Welsh supermarkets can return to selling electronics, clothes and toys while garden centres reopen TODAY as national lockdown further eases – but non-essential shops remain closed
- All non-essential retail was ordered to close in Wales on Christmas Eve last year
- Supermarkets stayed open, but items like books and DVDs could not be sold
- Shoppers raged as rules saw supermarkets cordoned off clothing and toy aisles
Welsh supermarkets can return to selling electronics, clothes and toys while garden centres can also reopen today in an easing of lockdown – but non-essential shops remain closed.
All non-essential retail was ordered to close on Christmas Eve last year as Wales entered alert level 4, but shops selling essential items such as food could remain open.
It meant supermarkets continued to trade but they were banned from selling anything not deemed essential, such as books, DVDs and toys.
Aisles were taped off to stop customers buying non-essential goods – a measure that saw customers rage during similar measures last October.
Supermarkets in Wales can reopen aisles with non-essential goods from today, while garden centres will also be able to welcome customers for the first time this year
Gwilym Llwyd Owen was filmed tearing down sheeting at a Tesco supermarket in Bangor, shouting ‘rip the f***ers off’… kids’ f***ing clothes, it is a disgrace.’
He later pleaded guilty to causing criminal damage to the plastic sheeting at the store.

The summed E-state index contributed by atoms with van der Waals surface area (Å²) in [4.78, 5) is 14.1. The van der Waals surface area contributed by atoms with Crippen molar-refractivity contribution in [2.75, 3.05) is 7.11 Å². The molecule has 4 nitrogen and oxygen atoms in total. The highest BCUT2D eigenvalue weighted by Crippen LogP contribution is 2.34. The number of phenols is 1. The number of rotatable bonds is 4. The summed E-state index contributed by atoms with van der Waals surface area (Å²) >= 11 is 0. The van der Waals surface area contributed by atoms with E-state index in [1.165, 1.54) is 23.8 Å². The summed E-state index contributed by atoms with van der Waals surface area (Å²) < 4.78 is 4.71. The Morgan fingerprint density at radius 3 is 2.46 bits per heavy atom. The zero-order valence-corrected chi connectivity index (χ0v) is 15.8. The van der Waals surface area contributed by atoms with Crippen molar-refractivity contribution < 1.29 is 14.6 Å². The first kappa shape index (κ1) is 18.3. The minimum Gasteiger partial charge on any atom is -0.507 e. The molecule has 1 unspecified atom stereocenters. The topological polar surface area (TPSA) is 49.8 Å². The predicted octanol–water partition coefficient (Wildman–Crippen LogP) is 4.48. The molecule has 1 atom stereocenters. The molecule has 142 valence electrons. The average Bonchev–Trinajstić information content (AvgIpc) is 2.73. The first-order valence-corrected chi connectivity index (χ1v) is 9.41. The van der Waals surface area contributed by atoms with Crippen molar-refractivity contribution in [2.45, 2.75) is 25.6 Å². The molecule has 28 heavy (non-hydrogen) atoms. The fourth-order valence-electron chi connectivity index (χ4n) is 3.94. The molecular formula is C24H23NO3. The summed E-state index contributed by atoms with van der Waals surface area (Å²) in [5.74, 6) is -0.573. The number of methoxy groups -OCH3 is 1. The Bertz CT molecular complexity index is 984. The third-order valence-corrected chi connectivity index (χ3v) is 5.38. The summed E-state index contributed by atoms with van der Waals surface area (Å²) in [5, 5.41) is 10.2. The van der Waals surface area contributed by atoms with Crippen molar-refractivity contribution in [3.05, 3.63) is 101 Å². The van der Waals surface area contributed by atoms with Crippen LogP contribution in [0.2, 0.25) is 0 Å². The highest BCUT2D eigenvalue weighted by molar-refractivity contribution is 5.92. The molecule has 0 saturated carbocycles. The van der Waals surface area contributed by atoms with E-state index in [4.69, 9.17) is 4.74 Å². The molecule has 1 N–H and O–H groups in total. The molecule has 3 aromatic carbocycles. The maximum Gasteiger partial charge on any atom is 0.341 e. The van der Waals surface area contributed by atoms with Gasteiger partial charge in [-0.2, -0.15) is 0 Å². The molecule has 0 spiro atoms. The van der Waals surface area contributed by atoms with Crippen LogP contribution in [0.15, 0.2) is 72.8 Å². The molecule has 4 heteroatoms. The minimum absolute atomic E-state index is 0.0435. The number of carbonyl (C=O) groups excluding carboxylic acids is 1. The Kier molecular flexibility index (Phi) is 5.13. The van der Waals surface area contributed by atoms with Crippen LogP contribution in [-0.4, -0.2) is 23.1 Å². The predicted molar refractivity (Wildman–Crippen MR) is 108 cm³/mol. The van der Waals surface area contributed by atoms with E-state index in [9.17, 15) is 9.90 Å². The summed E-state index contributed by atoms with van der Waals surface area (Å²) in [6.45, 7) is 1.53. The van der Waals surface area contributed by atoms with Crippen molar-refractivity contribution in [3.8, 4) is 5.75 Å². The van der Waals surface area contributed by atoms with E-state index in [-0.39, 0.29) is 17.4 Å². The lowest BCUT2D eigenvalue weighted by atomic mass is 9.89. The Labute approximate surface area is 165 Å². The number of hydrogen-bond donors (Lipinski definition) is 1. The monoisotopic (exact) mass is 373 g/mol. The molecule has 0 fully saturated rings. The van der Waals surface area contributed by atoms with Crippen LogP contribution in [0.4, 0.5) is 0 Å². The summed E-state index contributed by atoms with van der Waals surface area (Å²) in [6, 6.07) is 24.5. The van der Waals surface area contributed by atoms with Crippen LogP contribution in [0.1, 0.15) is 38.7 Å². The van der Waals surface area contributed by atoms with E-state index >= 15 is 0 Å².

He also admitted using threatening or abusive words or behaviour or disorderly behaviour likely to cause harassment, alarm or distress.
Non-essential retailers are not expected to open in England until April 12 at the earliest, but in Wales, garden centres are also now allowed to open for the first time this year.
Shoppers raged over a non-essential item ban in Wales last year. Gwilym Llwyd Owen was filmed tearing down sheeting at a Tesco supermarket in Bangor last October, shouting ‘rip the f***ers off’… kids’ f***ing clothes, it is a disgrace’
It is part of a more cautious approach being adopted by the Welsh Government in leaving lockdown due to the emergence of the highly-infectious Kent variant of the virus.
It has warned that if there are strong signs of a growth in infections, relaxations may need to be slowed, paused or reversed.
On March 27 the ‘stay local’ travel requirement will be lifted, which will move Wales from alert level 4 to 3.
Ahead of the Easter holidays, from March 27 self-contained accommodation will be allowed to resume business, libraries will reopen and organised outdoor children’s activities can resume.
From April 12 there will be a full return to schools, colleges and other education settings, all shops will reopen and close contact services will resume.
If infection rates remain stable or continue to fall, ministers will decide on April 22 whether to allow gyms and leisure centres, outdoor attractions, outdoor hospitality, weddings and organised indoor and outdoor activities to resume.
Speaking last week, First Minister Mark Drakeford said: ‘We can see light at the end of the tunnel as we approach the end of a long and hard second wave, thanks to the amazing efforts of scientists and researchers across the world to develop effective vaccines’
Speaking last week, First Minister Mark Drakeford said: ‘We are now entering a critical phase in the pandemic.
‘We can see light at the end of the tunnel as we approach the end of a long and hard second wave, thanks to the amazing efforts of scientists and researchers across the world to develop effective vaccines.
‘Our amazing vaccination programme has made vaccines available to people in the most at-risk groups at incredible speed.’
The plan to ease lockdown will be revisited after every eligible adult has been offered a vaccination, which is scheduled to be by the end of July.
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